My World Mental Health Day in 2022

CN: childhood sexual violence, trauma

World Mental Health Day

This World Mental Health Day, I’m thinking ahead 12 days to my birthday (Oct 22.) I have a complicated relationship with my birthday because of the trauma I experienced during my childhood along with the neglect and abuse.

There’s a lot of reasons – the inconsistent celebrations, the shame and guilt I felt for wanting acknowledgment when there was so much going wrong at home, the deep desire to feel special at least on this one day – on the day the world said you are supposed to feel special and celebrated.

My therapist and I worked on these issues this year so I could perhaps just enjoy a nice birthday. We identified that I do very well with rituals, things like having blueberry muffins for breakfast on holidays or watching my favorite movie on my birthday. So that seemed to be going along swimmingly. I was able to actually identify a few simple gifts I would like to receive without feeling all the feelings.

Apparently, this processing has been working so well that my mind has advanced a few steps without letting me know. I’ve begun recently to have little memories, glimpses or flashes. They aren’t new or repressed memories, just things I haven’t thought about in a long, long time. Things like the frayed and worn out curtain in my bedroom window or the path we took walking to school. Benign memories, coupled with intense big feelings of sadness, grief, and some shame. Nothing has happened in my life to dredge these up, certainly not at the rate they’ve been flooding my mind.

My therapist thinks that my mind is ready to move ahead on processing trauma and that the work we did on my birthday served as a sort of template to show my conscious mind that it is possible to change those hardwired memory/emotion pathways into something neutral if not positive.

So that’s good. I think.

Yes, of course it is good. I’m working really hard to heal and this is affirmation that I’m making progress. It isn’t necessarily comfortable or a positive feeling as I go through this, but I do have some sense that I can actually come out on the other side.

I selected this to share on World Mental Health Day because it isn’t some big moment. It is a quiet almost imperceptible step toward healing, one I could have missed were it not for paying such close attention to my mental health.

The sadness of my childhood is tied in part to neglect, but also to the very real experience of living in a family with an extended member who was a repeated sex offender (never convicted, but definitely guilty) – raping multiple women in and outside of the family, then grooming his own young female descendants. I was put into his care as an infant when my mother was hospitalized with illness and my father had to work to pay for the hospital. So there is literally no “pre-trauma” for me. I was at his mercy from Day One. Every childhood memory is framed by the fact that I was groomed by a sexual predator. Every moment was tainted by the programming that stripped me of my instincts and my sense of self.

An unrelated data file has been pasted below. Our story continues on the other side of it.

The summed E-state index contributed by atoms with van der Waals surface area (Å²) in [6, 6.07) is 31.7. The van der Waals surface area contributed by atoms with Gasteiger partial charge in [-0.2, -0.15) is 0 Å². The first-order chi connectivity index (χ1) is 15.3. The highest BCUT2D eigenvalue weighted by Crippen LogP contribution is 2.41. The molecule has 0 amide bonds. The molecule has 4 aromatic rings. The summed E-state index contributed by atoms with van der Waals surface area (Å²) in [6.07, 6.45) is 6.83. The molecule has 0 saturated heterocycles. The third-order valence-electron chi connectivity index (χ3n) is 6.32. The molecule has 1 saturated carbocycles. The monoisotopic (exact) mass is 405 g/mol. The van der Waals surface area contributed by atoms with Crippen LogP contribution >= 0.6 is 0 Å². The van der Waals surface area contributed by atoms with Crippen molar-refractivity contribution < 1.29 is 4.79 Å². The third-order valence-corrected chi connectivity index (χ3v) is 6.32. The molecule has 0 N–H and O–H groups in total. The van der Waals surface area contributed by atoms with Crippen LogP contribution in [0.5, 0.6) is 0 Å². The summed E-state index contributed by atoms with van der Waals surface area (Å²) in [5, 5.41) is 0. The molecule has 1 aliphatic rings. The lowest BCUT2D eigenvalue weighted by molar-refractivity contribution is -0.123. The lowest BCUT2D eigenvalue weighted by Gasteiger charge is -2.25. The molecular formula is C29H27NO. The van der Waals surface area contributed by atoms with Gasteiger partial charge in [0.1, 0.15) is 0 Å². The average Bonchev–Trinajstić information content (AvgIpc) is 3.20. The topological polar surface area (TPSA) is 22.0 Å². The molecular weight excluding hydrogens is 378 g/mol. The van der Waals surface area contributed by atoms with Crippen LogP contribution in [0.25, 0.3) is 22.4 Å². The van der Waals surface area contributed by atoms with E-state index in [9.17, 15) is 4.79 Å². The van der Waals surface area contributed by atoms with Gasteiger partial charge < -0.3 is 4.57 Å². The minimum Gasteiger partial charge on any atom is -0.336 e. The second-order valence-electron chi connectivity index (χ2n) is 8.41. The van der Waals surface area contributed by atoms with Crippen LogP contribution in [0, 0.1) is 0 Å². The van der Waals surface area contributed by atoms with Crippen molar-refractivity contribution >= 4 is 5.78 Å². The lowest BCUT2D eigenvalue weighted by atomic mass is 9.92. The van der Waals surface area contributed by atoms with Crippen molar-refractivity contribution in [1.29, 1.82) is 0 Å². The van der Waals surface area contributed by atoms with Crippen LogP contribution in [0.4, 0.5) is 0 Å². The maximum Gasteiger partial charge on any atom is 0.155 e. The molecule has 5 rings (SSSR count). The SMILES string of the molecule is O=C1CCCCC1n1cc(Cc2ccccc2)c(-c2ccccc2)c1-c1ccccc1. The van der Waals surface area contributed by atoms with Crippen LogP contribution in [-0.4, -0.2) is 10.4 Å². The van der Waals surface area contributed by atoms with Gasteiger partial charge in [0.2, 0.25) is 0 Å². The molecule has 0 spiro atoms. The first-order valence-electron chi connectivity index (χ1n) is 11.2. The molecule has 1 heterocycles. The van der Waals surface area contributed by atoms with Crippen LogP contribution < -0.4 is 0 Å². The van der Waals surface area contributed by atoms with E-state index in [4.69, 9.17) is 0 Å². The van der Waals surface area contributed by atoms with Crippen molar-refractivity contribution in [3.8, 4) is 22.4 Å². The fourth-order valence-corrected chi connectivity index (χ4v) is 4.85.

I got lucky that my groomer “aged out” of his sex drive before I aged into his preferred age range. For a long time, I thought that I got off easy. I did not. It was horrible. I had no idea just how horrible until I began this trauma processing work and started to understand the pieces of me that I thought were defective were a result of the programming.

Even my birthday. I was taught that I wasn’t special, I was fulfilling a role. I was taught that I was supposed to find that role special. I was taught that I was nothing outside of that or beyond that. For 46 years, I’ve dragged around a birthday gift he gave to me out of some misguided sense that it was special to me – I still have it. You try having a typical happy birthday out of that morass. Of course I always felt letdown and left out, year after year.

This year, I’m going to let myself feel those experiences I mentioned earlier, the feelings and the memories. Even just for a few moments, then I’m going to gently set them aside so I can stay focused on my actual adult lived experiences. After putting these things together, I realized that I feel a genuine sense of loss about not being able to celebrate my 50th birthday in 2020 the way I had always planned – spa treatment weekend. It wasn’t so much missing a treat as missing a milestone, again. So I’m hopeful to be able to recreate that little getaway on my 55th birthday.

This year, I was able to make a simple list of gifts I would like to have so my wife could choose. That’s a big deal even if most of it was gloves and pajamas. And I suddenly find myself in want of plaid leggings. Odd. Anyway, my hardworking mind deserves a little rest from all this. I can’t turn around in today’s world without someone screaming about groomers to hurt queer and trans people. It works with me. But I say “where the fuck were you when this child needed to be protected from grooming?”

I’ve shared some here before, but most of it – I probably will never put in writing. It could cause harm to other survivors. Keeping the secret has done enough harm. I can never undo what happened to me. I can barely find the words to explain it to myself. But I can focus on healing and having a happy ever after.

Don’t give up on your mind. It can do amazing things like help you read posts like this one to educate yourself and possibly find a kernel of help. You deserve to heal.


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